The elements of the plug and socket connection are preferably a stud and a hole for receiving the stud. It is not absolutely necessary for stud and hole to be of uniform design; however in an embodiment of the invention the stud and the hole are of tapered design. The hole can be a hole in the plate; in an embodiment of the invention, however, the hole is formed by the gap between the clamping jaws arranged at a distance one from the other. This offers the advantage of being able to attain a long hole length in the insertion direction and a secure seat of the stud in the hole, and thus firm assembly of the fixing clamp.

It is possible to design the arrangement in such a manner that the stud is held in the hole merely through friction. In an embodiment of the invention, however, the plug and socket connection is of the engagement type. In particular, the end of the stud can be widened in the manner of a snap fastener, with this widened end then engaging the hole which extends through the plate. The engagement connection is designed in such a manner as to permit the two plates combined to form a fixing clamp to be separated in a non-destructive manner. In order to limit the insertion depth of the plug and socket connection in such a manner as to precisely provide the desired distance between the two plates of a fixing clamp when they are assembled, in an embodiment of the invention there is at least one stop for limiting the insertion depth on each plate.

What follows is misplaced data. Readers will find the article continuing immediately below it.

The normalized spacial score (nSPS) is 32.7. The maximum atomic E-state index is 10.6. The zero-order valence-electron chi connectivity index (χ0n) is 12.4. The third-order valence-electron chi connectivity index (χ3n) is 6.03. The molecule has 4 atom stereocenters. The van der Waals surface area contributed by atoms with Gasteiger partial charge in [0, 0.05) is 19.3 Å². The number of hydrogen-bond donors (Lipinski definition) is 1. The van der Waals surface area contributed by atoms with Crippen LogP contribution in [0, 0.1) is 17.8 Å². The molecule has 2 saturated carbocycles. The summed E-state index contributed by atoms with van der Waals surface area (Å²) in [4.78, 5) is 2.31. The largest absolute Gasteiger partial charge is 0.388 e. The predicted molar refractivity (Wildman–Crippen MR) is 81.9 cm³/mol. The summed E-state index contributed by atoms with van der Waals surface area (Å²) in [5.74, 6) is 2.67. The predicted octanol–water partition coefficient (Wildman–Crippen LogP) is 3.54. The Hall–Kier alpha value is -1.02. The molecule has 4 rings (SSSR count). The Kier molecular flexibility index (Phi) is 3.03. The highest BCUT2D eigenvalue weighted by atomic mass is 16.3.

In an embodiment of the invention, the stud of the plug and socket connection is connected with the plate by means of a predetermined breaking point; breaking off the studs of the rear plate remaining in the wall after the front plate has been removed dependably prevents even long studs from protruding from the joints.

As provided in an embodiment of the invention, it is advantageous for the plug and socket connections to be arranged at a distance from the edges of the plate, thereby permitting a U-shaped aligning strip to be inserted over the upper edges of the plates of a row of fixing clamps inserted on a row of tiles.

In an embodiment of the invention, a plate contains means for connecting two plates at an angle, thereby permitting tiles to be laid at an inner or outer corner of a wall. In an embodiment of the invention, these means are designed as U-shaped hooks arranged in the plane of the plate, with one hook operating conjointly with a hook of precisely the same design of another, rotated plate in such a manner that both plates can be connected one with the other at a right angle.